“Forgotten” Downtown Alley Transformed into Urban Public Space for Locals and Visitors
Posted: Jun 28, 2019 6:14 PMUpdated: Jun 28, 2019 6:15 PM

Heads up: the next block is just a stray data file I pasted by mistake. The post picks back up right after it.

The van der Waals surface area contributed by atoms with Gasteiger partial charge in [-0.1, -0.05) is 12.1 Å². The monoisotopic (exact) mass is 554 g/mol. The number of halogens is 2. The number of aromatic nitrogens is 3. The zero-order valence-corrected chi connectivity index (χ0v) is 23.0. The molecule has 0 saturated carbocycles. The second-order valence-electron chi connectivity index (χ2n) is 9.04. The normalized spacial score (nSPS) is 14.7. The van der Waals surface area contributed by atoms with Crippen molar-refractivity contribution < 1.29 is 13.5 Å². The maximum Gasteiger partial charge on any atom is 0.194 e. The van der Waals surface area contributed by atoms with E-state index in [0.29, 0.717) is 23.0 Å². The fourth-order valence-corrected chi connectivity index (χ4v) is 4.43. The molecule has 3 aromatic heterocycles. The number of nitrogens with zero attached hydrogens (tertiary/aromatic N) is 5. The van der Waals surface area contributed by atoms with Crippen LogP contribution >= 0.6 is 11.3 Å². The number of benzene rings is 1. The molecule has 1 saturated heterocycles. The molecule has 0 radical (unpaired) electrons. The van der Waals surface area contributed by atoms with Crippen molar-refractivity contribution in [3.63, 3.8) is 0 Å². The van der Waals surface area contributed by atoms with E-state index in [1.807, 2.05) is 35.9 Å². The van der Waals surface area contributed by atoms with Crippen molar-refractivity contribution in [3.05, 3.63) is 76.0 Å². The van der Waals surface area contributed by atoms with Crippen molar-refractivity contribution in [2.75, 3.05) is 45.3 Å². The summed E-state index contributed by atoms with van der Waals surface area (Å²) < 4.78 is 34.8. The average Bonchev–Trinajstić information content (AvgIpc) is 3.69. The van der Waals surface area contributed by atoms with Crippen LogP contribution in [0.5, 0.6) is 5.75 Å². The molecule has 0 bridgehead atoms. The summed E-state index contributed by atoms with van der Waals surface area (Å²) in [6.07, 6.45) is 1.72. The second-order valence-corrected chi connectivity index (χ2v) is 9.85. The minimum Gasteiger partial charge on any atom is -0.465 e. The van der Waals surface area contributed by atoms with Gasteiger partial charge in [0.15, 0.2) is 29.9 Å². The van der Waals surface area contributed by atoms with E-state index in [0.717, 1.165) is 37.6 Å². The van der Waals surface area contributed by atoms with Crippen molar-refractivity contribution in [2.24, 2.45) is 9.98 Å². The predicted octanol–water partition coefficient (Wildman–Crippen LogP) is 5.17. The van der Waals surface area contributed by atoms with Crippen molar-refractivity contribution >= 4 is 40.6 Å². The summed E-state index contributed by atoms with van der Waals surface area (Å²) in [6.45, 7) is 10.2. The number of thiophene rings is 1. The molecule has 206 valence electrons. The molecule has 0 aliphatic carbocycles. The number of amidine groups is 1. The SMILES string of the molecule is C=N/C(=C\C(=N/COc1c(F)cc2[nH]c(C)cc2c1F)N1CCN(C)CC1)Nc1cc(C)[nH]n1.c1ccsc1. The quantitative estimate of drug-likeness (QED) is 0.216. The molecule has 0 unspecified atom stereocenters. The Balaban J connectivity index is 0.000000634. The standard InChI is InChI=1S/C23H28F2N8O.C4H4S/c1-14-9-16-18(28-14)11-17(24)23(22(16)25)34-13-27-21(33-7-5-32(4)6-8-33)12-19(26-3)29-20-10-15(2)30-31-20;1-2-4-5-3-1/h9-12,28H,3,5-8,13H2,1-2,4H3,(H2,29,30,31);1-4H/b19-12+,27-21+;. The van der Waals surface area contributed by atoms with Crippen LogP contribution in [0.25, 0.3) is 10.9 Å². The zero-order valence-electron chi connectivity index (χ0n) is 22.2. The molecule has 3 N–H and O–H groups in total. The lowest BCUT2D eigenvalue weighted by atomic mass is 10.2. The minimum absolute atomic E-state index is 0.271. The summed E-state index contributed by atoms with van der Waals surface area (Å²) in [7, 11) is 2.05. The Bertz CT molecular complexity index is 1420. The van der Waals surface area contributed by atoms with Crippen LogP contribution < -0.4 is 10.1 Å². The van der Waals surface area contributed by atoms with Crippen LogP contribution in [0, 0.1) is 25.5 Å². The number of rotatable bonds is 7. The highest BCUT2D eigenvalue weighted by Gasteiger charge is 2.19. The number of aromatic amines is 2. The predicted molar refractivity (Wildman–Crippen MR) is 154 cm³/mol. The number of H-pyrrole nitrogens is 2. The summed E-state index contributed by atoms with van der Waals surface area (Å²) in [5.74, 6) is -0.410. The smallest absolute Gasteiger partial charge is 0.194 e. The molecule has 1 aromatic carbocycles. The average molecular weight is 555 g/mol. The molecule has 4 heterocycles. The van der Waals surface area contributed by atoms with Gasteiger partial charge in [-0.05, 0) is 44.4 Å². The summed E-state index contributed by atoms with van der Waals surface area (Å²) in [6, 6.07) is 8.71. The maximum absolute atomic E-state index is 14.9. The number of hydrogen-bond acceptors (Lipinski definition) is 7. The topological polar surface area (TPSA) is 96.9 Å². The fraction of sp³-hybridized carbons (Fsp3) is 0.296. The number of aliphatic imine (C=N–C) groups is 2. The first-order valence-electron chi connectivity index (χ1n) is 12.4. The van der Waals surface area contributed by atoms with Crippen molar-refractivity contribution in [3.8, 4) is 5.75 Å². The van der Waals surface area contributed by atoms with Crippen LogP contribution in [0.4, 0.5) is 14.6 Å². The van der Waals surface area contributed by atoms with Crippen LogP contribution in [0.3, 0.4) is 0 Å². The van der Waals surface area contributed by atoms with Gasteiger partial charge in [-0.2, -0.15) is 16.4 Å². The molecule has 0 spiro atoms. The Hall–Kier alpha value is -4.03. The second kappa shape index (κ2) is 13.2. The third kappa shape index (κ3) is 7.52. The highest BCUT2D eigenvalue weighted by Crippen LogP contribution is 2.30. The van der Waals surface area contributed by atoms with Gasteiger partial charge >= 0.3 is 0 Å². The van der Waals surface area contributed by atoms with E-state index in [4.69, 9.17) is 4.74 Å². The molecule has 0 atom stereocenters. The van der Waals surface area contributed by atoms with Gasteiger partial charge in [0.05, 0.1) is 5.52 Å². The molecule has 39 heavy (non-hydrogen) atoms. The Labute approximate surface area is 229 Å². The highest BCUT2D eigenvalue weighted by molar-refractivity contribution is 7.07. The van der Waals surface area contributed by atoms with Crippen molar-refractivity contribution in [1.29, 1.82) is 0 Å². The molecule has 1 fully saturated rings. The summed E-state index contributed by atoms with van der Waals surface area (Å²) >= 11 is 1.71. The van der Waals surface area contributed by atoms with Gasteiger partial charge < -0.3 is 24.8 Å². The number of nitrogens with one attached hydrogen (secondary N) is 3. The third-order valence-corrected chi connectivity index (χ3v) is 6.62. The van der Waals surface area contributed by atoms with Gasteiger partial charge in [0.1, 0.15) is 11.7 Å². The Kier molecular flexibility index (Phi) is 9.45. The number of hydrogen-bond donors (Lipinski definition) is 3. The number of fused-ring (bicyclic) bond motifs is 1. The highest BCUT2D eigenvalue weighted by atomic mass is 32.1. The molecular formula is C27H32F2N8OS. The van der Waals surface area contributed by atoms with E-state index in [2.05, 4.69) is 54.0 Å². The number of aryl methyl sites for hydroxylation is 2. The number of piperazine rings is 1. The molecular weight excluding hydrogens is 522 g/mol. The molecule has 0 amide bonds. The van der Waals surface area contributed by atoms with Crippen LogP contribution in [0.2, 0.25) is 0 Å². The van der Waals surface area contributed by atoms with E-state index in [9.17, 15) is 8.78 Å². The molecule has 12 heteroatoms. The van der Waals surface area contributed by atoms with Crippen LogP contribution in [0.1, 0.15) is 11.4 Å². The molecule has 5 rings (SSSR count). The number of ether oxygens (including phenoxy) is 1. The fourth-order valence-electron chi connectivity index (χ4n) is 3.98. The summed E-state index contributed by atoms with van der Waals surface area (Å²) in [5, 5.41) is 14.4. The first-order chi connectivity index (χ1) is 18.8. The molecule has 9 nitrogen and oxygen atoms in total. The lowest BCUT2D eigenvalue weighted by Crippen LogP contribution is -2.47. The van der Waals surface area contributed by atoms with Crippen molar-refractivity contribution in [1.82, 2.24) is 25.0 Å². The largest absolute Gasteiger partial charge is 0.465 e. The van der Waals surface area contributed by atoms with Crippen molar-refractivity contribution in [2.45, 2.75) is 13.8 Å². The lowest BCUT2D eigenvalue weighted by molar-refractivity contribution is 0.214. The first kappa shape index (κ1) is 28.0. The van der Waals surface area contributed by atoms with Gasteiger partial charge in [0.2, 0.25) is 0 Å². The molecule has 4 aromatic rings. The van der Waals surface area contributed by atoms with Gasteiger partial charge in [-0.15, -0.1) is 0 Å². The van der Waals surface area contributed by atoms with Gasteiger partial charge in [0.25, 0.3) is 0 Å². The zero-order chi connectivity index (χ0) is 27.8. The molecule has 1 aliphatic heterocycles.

A forgotten alleyway behind the Jefferson St. Garage has received a major facelift thanks to the Downtown Improvement Board (DIB). For years, a narrow alley located between the western garage wall and the back entrances of several Palafox Street merchants has been a mostly-overlooked pass-through. The DIB hopes to change that and is revamping the alley with plants, landscaping, lighting, paint and other improvements. Cities around the world are transforming their hidden “laneways” from empty alleys to vibrant, creative spaces. “Back alleys can be some of the most unexpectedly lush, intimate spaces in cities,” wrote Lynn Freehill-May in Travel & Leisure. “Once home to dumpsters and deliveries, these small streets are being rediscovered worldwide, as locals plant trees, install public art, plan festivals and open shops.” The DIB envisions the revitalized alleyway becoming a vibrant, inviting spot for locals and visitors to relax and enjoy music, local food and drinks, public art and community gatherings. “It’s exciting to transform an underutilized alley like this one and expand the diversity of public spaces available downtown,” said DIB executive director Lissa Dees. The DIB has also made recent improvements to the adjacent Jefferson St. Garage entrance area, removing the unused guard shack, restriping the lanes and painting the exterior garage walls. “Through these projects we are prioritizing pedestrians, supporting the character of the downtown district and creating a new ‘front door’ to a forgotten space,” said Dees.